Jefferson General Hospital, 4200 Houma Blvd., Metairie, 454-4000; www.ejgh.org — The hospital hosts “I Can Cope,” a series of educational classes for people facing cancer. Call 456-5000 for information. 6 p.m.

info@thefundingseed.com for details. Admission $65. 9 a.m. to 11 a.m. HOLOCAUST WORKSHOP FOR TEACHERS. National World War II

Museum, 945 Magazine St., 5276012; www.nationalww2museum. org — The museum and the AntiDefamation League offer the free workshop for middle and high school teachers. Space is limited and registration is required. Call 528-1944 ext. 225 for details. 9 a.m. to noon.

DEALING WITH LOSS. West Jefferson Behavioral Medicine Center, 229 Bellemeade Blvd., Gretna, 391-2440 — The center offers a weekly support group. Call Doreen Fowler for details. 6 p.m.

LEGACY SERIES LUNCHEON. Hotel Monteleone, 214 Royal St., 5233341; www.hotelmonteleone.com — Gambit political editor Clancy DuBos hosts the lunch forum discussing Louisiana governors, with panelists including former Mayor Moon Landrieu, The Advocate reporter Lanny Keller, LSU professor Alecia Long, and former columnist and TV reporter Rosemary James. Admission $35. Call 681-445 or visit www.hotelmonteleone.com/ legacy-3 for reservations. Noon to 1:30 p.m.

GRANT WRITING WORKSHOP.

YAPPY HOUR . Fetch! Mid-City, 3536

CRESCENT CITY FARMERS MARKET.

Tulane University Square, 200 Broadway St. — The weekly market features fresh produce, kettle corn, Green Plate specials and flowers. 9 a.m. to 1 p.m.

Longue Vue House and Gardens, 7 Bamboo Road, 488-5488; www. longuevue.com — The Funding Seed hosts the workshop discussing three steps to successful grant writing. Call 307-7220 or email

Toulouse St., 373-5417; www.fetchmidcity.com — The dog boutique hosts a happy hour event with a wine tasting (for both humans and dogs), dog treats, adoptable dogs and an “express” dog wash with

proceeds benefiting Schnauzer Rescue of New Orleans. Free admission. 5:30 p.m. to 7:30 p.m.

Wednesday 15 COVINGTON FARMERS MARKET. Covington City Hall, 609 N. Columbia St., Covington, (985) 892-1873 — The market offers fresh locally produced foods every week. 10 a.m. to 2 p.m. Wednesday, 9 a.m. to 1 p.m. Saturday. FRENCH MARKET FARMERS MARKET.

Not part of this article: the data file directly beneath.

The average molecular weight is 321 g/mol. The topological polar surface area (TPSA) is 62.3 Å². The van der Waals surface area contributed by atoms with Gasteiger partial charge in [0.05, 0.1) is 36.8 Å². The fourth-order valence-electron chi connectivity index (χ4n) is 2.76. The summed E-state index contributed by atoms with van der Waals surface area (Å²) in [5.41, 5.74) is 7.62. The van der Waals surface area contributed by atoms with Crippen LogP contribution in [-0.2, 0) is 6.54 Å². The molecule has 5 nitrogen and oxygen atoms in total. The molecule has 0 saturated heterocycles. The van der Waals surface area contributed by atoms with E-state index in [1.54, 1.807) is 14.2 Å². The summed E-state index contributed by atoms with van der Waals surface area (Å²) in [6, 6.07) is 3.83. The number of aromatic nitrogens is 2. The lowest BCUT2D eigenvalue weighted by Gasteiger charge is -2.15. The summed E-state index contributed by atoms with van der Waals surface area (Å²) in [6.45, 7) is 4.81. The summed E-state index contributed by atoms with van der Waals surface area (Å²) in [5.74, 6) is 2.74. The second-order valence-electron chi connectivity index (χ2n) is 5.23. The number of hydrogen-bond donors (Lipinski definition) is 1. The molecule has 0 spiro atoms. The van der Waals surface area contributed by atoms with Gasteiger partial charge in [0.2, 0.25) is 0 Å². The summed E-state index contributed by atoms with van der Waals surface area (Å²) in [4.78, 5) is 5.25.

French Market, French Market Place, between Decatur and N. Peters streets, 522-2621; www. frenchmarket.org — The weekly market offers seasonal produce, seafood, prepared foods, smoothies and more. 3 p.m. to 7 p.m.

GRIEF SUPPORT GROUP. East Jefferson General Hospital, 4200 Houma Blvd., Metairie, 454-4000; www.ejgh.org — The American Cancer Society sponsors a group for people who have experienced the death of a loved one. Call 456-5000 for details. 6:30 p.m. to 8 p.m. HELLO HEALTH SEMINAR. Chateau

Golf and Country Club, 3600 Chateau Blvd., Kenner, 467-1351; www.chateaugc.com — Dr. Wei Guo, family medicine and acupuncture practitioner, leads the health

Expanded listings at bestofneworleans.com EVENTS

discussion hosted by Ochsner Health System. Call (866) 6247637 for details. Admission $15. Noon. INFANCY TO INDEPENDENCE.

St. Matthew/Central United Church of Christ, 1333 S. Carrollton Ave., 861-8196; www.stmatthew-nola.org — The parent-child education and support group uses enriching activities in music, art and play. Visit www.infancytoindependence.org for details. 9:30 a.m. to noon Wednesday-Thursday. LGBT YOUNG ADULT PEER SUPPORT GROUP. LGBT

Community Center of New Orleans, 2114 Decatur St., www. lgbtccno.org — The group supports 18- to 24-year-olds dealing with the struggles of coming out, sexuality, family and relationships. 7 p.m. LUNCHBOX LECTURE. National

World War II Museum, 945 Magazine St., 527-6012; www. nationalww2museum.org — The semi-monthly lecture series focuses on an array of World War II-related topics. Call 528-1944 ext. 229 for details. Noon.

MODEL GREEN HOUSE . Global

Green Holy Cross Project, 409 Andry St.; www.globalgreen. org/neworleans — Global Green provides tours of its model green house, which uses renewable energy from solar panels and other sources. Call 525-2121 or visit the website for details. 11 a.m. to 4 p.m. Monday and Friday, 10 a.m. to 1 p.m. Saturday.

NONPAC MEETING. Seventh

District Station, 10555 Lake Forest Blvd. — The New Orleans Neighborhood Policing Anti-Crime Council holds its monthly meeting. 7 p.m.

SAVE OUR CEMETERIES CEMETERY TOURS. The group

conducts tours of New Orleans cemeteries. Call 525-3377 for details.

TALENT SHOWCASE . Le Roux, 1700 Louisiana Ave. — Masse Media Consulting, KMP and Men of Business host a weekly “You’ve Got Talent” showcase open to all poets, singers, dancers and others. Call 899-4512 for details. General admission $10, performers $5. 9 p.m. to midnight. WEDNESDAY NIGHTS AT JW MARRIOTT. JW Marriott New

Orleans, 614 Canal St., Suite 4, 525-6500; www.marriott.com — The hotel showcases local music and art with spirit tastings and hors d’oeuvres. 5:30 p.m. to 8 p.m.

WESTWEGO FARMERS & FISHERIES MARKET. 484 Sala

Thursday 16 BREASTFEEDING SUPPORT GROUP. St. Tammany Hospital’s

Parenting Center, 1505 N. Florida St. Suite B, Covington, (985) 898-4435; www.stph. org — A certified lactation consultant answers questions related to breastfeeding in the monthly group. Noon to 1 p.m.